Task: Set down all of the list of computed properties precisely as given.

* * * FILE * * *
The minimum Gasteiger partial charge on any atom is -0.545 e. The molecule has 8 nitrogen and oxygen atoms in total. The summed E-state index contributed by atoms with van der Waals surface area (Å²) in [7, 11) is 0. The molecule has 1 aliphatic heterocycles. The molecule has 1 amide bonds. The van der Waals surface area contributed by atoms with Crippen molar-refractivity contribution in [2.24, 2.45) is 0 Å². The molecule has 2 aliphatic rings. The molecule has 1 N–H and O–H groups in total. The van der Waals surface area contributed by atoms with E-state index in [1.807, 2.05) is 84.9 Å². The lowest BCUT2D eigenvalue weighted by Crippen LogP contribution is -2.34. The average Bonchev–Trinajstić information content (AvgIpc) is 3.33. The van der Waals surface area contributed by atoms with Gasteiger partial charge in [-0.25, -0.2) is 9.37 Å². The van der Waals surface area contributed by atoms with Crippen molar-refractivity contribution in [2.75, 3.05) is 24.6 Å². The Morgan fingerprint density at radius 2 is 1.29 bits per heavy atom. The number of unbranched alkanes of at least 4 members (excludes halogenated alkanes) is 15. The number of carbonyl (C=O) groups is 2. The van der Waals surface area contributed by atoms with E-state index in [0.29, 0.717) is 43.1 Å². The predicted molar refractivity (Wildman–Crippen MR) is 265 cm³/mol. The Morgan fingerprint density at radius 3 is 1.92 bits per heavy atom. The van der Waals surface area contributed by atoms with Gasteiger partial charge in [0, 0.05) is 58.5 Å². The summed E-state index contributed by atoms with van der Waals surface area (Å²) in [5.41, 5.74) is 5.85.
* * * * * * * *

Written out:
The minimum Gasteiger partial charge on any atom is -0.545 e. The molecule has 8 nitrogen and oxygen atoms in total. The summed E-state index contributed by atoms with van der Waals surface area (Å²) in [7, 11) is 0. The molecule has 1 aliphatic heterocycles. The molecule has 1 amide bonds. The van der Waals surface area contributed by atoms with Crippen molar-refractivity contribution in [2.24, 2.45) is 0 Å². The molecule has 2 aliphatic rings. The molecule has 1 N–H and O–H groups in total. The van der Waals surface area contributed by atoms with E-state index in [1.807, 2.05) is 84.9 Å². The lowest BCUT2D eigenvalue weighted by Crippen LogP contribution is -2.34. The average Bonchev–Trinajstić information content (AvgIpc) is 3.33. The van der Waals surface area contributed by atoms with Gasteiger partial charge in [-0.25, -0.2) is 9.37 Å². The van der Waals surface area contributed by atoms with Crippen molar-refractivity contribution in [2.75, 3.05) is 24.6 Å². The Morgan fingerprint density at radius 2 is 1.29 bits per heavy atom. The number of unbranched alkanes of at least 4 members (excludes halogenated alkanes) is 15. The number of carbonyl (C=O) groups is 2. The van der Waals surface area contributed by atoms with E-state index in [0.29, 0.717) is 43.1 Å². The predicted molar refractivity (Wildman–Crippen MR) is 265 cm³/mol. The Morgan fingerprint density at radius 3 is 1.92 bits per heavy atom. The van der Waals surface area contributed by atoms with Gasteiger partial charge in [0, 0.05) is 58.5 Å². The summed E-state index contributed by atoms with van der Waals surface area (Å²) in [5.41, 5.74) is 5.85.